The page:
Yesterday afternoon, in 95-degree temperatures, I harvested kale, broccoli, Swiss chard, and sugar snap peas. All of these are considered cool-season crops, and I have been impressed by their persistence as late spring has slammed us with some relentless midsummer temperatures this year. The greens and broccoli keep producing when by all rights they should bolt, flower, and go to seed. The sugar snap vines keep sending forth new blossoms when really it’s time for them to wither and brown.
What is going on here?
I’ve been reading a little about microclimates. A microclimate receives a kind of exemption from the rules of the USDA plant hardiness zones, which tend to govern gardeners’ decisions about what and when to plant. (Do you know your zone? If you live near me, you’re in Zone 7b. You can find your zone by zip code at the National Gardening Association website.)
Back to the microclimates: sometimes there are factors, or structures, or topographical/landscape features in tiny, specific areas where the rules simply change. Take my gardens, for example. I have lots of beautiful old oak trees on my lot, and I have had to work hard to plant around the prevailing shade. So while my veggies get enough sun every day to thrive, they do not get a ton of sun. There are little areas in my garden beds that stay pretty cool, and that’s where the kale, chard, peas, and broccoli are.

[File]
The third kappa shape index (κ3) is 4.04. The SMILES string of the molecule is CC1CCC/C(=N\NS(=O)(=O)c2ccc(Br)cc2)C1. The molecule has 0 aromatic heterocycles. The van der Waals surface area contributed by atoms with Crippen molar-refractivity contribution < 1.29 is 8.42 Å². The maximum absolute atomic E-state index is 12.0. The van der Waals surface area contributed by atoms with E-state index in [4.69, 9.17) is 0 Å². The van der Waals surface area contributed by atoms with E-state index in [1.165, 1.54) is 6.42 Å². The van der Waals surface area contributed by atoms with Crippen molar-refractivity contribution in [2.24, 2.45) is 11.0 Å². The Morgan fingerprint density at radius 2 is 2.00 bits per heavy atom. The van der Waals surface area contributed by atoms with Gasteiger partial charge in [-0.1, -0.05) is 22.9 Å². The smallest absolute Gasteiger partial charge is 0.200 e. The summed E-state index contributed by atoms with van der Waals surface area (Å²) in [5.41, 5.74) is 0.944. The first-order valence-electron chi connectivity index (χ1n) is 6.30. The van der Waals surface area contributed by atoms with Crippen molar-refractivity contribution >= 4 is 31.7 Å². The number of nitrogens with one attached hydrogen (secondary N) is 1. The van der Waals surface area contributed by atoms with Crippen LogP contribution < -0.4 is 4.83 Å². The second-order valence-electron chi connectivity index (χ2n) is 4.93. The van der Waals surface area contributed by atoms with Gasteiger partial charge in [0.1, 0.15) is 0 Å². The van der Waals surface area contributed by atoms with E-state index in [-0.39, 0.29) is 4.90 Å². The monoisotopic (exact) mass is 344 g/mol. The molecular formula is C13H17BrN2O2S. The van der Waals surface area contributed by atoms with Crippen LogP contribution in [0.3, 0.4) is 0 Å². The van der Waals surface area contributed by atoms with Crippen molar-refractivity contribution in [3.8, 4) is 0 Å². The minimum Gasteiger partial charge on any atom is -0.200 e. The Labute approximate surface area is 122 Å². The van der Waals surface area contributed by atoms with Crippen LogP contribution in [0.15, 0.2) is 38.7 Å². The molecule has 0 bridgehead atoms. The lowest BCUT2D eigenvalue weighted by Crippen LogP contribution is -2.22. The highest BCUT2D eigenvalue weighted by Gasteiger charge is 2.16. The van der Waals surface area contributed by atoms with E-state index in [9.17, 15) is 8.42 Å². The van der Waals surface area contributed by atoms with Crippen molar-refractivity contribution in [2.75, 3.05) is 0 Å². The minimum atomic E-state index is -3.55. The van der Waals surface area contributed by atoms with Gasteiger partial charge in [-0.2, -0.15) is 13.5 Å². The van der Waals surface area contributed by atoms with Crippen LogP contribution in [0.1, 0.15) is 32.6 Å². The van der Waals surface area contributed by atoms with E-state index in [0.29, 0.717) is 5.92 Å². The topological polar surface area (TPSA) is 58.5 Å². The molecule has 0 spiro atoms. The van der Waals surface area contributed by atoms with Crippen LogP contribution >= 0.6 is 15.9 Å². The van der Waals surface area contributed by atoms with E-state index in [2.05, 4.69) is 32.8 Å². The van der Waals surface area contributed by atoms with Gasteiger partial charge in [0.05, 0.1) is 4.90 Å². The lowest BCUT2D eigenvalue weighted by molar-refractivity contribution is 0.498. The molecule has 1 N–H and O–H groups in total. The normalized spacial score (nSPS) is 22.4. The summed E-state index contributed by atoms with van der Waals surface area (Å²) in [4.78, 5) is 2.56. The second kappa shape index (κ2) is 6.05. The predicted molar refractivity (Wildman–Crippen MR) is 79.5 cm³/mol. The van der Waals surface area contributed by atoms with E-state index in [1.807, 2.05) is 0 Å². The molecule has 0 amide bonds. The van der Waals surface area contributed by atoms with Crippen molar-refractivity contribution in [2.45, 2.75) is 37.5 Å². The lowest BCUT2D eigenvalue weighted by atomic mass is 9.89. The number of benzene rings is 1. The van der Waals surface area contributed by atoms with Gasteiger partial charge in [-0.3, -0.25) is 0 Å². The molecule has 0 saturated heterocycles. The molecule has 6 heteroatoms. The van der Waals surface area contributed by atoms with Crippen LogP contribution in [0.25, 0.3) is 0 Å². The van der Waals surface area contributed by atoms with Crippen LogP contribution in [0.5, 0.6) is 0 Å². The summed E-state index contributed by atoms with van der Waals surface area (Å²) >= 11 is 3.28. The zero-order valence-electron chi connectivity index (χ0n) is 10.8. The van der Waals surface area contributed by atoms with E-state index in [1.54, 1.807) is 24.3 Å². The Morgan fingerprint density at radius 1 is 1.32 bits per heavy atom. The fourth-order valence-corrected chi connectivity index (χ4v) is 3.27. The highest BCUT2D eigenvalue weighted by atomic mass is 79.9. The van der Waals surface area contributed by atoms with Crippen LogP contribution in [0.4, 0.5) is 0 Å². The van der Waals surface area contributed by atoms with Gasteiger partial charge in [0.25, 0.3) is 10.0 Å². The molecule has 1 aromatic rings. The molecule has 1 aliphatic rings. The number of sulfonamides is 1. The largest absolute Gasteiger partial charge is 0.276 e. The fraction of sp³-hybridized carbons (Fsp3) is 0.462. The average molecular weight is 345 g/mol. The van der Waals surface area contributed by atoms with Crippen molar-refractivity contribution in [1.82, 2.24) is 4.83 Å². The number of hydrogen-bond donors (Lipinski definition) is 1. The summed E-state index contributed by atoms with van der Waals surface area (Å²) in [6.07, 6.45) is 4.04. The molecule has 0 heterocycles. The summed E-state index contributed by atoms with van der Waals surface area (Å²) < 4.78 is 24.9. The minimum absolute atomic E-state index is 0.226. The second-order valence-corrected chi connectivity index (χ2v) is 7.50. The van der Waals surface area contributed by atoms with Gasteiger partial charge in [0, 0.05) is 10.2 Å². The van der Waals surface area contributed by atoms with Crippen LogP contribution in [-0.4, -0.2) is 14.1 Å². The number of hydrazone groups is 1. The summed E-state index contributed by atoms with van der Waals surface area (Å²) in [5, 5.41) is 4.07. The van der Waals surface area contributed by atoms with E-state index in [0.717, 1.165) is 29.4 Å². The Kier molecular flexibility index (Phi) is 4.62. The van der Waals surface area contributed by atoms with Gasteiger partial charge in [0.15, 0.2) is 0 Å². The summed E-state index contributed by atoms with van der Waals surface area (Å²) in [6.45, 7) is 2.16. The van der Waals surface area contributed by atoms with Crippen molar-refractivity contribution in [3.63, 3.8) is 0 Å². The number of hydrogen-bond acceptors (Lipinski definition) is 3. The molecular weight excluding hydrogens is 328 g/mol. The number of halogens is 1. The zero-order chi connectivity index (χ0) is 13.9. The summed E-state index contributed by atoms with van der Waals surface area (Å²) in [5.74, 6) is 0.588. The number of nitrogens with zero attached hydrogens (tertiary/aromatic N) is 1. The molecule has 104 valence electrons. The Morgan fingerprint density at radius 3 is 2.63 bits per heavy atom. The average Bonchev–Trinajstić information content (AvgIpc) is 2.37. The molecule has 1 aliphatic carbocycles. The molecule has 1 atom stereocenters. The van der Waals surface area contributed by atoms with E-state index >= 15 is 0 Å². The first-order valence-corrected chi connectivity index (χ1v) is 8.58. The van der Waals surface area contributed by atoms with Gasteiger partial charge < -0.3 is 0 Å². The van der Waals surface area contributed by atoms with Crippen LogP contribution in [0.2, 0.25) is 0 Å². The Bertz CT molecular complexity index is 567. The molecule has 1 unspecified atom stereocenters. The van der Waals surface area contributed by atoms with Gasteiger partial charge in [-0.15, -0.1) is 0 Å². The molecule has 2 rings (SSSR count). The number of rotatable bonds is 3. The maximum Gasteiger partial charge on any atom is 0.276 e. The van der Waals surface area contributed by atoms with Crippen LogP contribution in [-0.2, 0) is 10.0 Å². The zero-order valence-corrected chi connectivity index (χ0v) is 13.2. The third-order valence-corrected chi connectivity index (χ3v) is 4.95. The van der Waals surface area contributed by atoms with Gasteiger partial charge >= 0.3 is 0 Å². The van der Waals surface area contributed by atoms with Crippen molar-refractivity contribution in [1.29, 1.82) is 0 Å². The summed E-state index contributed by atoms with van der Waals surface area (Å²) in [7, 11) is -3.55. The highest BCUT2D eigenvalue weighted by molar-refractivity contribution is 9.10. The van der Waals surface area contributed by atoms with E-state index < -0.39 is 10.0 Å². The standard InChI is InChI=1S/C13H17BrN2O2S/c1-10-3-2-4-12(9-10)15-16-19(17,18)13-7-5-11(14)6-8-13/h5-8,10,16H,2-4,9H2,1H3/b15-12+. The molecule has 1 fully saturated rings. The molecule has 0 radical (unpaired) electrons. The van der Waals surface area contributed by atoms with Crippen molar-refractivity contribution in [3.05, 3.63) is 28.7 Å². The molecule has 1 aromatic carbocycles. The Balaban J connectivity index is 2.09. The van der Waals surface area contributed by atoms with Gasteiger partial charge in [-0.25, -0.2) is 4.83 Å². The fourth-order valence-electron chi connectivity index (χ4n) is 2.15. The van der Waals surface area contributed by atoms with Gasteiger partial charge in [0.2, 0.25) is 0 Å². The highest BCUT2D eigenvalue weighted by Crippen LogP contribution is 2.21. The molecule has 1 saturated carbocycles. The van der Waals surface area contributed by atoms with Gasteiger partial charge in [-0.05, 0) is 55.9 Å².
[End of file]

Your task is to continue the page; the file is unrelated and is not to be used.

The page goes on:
On the other hand, a mere six feet away, closer to the northern wall of my house, which gets lots of summer sun and therefore radiates heat, the tomatoes are starting to turn red—another microclimate.
As we gardeners encounter the exigencies of global warming, we are going to have to learn to microclimate manage. Therefore it’s probably a good idea to become more aware of the particulars of our own microclimates. Take some time to just study your garden beds over time. Experiment and compare. And do some reading. The best explanation I have found on the internet of microclimates is here, on the Cornell University Department of Horticulture website. The article begins with a great little piece of wisdom from one of their extension agents:
In the real world, we garden in microclimates, not hardiness zones.
Get to know your microclimates!